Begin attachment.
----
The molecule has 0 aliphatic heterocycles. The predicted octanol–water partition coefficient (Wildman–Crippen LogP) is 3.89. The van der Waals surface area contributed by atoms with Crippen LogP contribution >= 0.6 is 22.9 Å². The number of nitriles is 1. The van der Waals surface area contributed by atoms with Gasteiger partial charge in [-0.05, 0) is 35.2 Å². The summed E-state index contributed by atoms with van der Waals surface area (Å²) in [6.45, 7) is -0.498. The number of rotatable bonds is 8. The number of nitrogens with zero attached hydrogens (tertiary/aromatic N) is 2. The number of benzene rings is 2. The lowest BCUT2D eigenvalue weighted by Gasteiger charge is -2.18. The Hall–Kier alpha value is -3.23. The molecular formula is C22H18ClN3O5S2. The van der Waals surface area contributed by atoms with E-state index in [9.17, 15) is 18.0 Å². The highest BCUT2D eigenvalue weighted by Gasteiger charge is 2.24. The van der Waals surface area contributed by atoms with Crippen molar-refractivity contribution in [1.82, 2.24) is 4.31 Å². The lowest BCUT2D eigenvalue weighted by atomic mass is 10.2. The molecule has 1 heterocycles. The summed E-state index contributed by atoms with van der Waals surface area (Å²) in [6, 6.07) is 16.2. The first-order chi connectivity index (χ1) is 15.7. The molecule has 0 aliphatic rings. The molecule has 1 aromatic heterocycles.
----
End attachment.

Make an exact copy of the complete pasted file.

The molecule has 0 aliphatic heterocycles. The predicted octanol–water partition coefficient (Wildman–Crippen LogP) is 3.89. The van der Waals surface area contributed by atoms with Crippen LogP contribution >= 0.6 is 22.9 Å². The number of nitriles is 1. The van der Waals surface area contributed by atoms with Gasteiger partial charge in [-0.05, 0) is 35.2 Å². The summed E-state index contributed by atoms with van der Waals surface area (Å²) in [6.45, 7) is -0.498. The number of rotatable bonds is 8. The number of nitrogens with zero attached hydrogens (tertiary/aromatic N) is 2. The number of benzene rings is 2. The lowest BCUT2D eigenvalue weighted by Gasteiger charge is -2.18. The Hall–Kier alpha value is -3.23. The molecular formula is C22H18ClN3O5S2. The van der Waals surface area contributed by atoms with E-state index in [9.17, 15) is 18.0 Å². The highest BCUT2D eigenvalue weighted by Gasteiger charge is 2.24. The van der Waals surface area contributed by atoms with Crippen molar-refractivity contribution in [1.82, 2.24) is 4.31 Å². The lowest BCUT2D eigenvalue weighted by atomic mass is 10.2. The molecule has 1 heterocycles. The summed E-state index contributed by atoms with van der Waals surface area (Å²) in [6, 6.07) is 16.2. The first-order chi connectivity index (χ1) is 15.7. The molecule has 0 aliphatic rings. The molecule has 1 aromatic heterocycles.